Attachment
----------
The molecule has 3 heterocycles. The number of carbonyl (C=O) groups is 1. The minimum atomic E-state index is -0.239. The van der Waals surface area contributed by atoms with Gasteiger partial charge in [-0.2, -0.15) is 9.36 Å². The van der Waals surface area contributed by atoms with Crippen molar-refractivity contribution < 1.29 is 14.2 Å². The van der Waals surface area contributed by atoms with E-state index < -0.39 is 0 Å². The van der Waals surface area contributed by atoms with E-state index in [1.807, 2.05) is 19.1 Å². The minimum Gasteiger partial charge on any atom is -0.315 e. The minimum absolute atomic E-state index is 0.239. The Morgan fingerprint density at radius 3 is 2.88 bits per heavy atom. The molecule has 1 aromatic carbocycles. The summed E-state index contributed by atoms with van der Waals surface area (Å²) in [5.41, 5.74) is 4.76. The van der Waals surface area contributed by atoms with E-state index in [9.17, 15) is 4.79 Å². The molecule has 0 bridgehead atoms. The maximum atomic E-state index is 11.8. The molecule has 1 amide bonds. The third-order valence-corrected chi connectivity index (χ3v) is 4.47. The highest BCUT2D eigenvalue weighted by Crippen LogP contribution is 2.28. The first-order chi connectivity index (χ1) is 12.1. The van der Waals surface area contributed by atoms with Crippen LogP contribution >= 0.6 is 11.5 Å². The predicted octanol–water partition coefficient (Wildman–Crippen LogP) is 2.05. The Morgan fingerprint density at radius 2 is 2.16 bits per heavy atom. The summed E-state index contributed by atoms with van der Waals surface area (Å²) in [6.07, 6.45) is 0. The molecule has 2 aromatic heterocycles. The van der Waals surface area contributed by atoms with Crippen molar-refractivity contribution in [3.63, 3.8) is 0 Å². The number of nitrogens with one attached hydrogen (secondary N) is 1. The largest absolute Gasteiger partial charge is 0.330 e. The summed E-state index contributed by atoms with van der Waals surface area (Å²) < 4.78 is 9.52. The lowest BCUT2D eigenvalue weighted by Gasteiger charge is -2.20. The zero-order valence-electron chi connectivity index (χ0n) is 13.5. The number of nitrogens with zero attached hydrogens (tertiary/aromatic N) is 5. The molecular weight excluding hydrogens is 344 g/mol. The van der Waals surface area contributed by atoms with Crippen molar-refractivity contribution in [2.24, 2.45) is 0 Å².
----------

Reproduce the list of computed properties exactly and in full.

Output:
The molecule has 3 heterocycles. The number of carbonyl (C=O) groups is 1. The minimum atomic E-state index is -0.239. The van der Waals surface area contributed by atoms with Gasteiger partial charge in [-0.2, -0.15) is 9.36 Å². The van der Waals surface area contributed by atoms with Crippen molar-refractivity contribution < 1.29 is 14.2 Å². The van der Waals surface area contributed by atoms with E-state index < -0.39 is 0 Å². The van der Waals surface area contributed by atoms with E-state index in [1.807, 2.05) is 19.1 Å². The minimum Gasteiger partial charge on any atom is -0.315 e. The minimum absolute atomic E-state index is 0.239. The Morgan fingerprint density at radius 3 is 2.88 bits per heavy atom. The molecule has 1 aromatic carbocycles. The summed E-state index contributed by atoms with van der Waals surface area (Å²) in [5.41, 5.74) is 4.76. The van der Waals surface area contributed by atoms with E-state index in [9.17, 15) is 4.79 Å². The molecule has 0 bridgehead atoms. The maximum atomic E-state index is 11.8. The molecule has 1 amide bonds. The third-order valence-corrected chi connectivity index (χ3v) is 4.47. The highest BCUT2D eigenvalue weighted by Crippen LogP contribution is 2.28. The first-order chi connectivity index (χ1) is 12.1. The van der Waals surface area contributed by atoms with Crippen LogP contribution >= 0.6 is 11.5 Å². The predicted octanol–water partition coefficient (Wildman–Crippen LogP) is 2.05. The Morgan fingerprint density at radius 2 is 2.16 bits per heavy atom. The summed E-state index contributed by atoms with van der Waals surface area (Å²) in [6.07, 6.45) is 0. The molecule has 2 aromatic heterocycles. The van der Waals surface area contributed by atoms with Crippen molar-refractivity contribution in [3.63, 3.8) is 0 Å². The number of nitrogens with one attached hydrogen (secondary N) is 1. The largest absolute Gasteiger partial charge is 0.330 e. The summed E-state index contributed by atoms with van der Waals surface area (Å²) < 4.78 is 9.52. The lowest BCUT2D eigenvalue weighted by Gasteiger charge is -2.20. The zero-order valence-electron chi connectivity index (χ0n) is 13.5. The number of nitrogens with zero attached hydrogens (tertiary/aromatic N) is 5. The molecular weight excluding hydrogens is 344 g/mol. The van der Waals surface area contributed by atoms with Crippen molar-refractivity contribution in [2.24, 2.45) is 0 Å².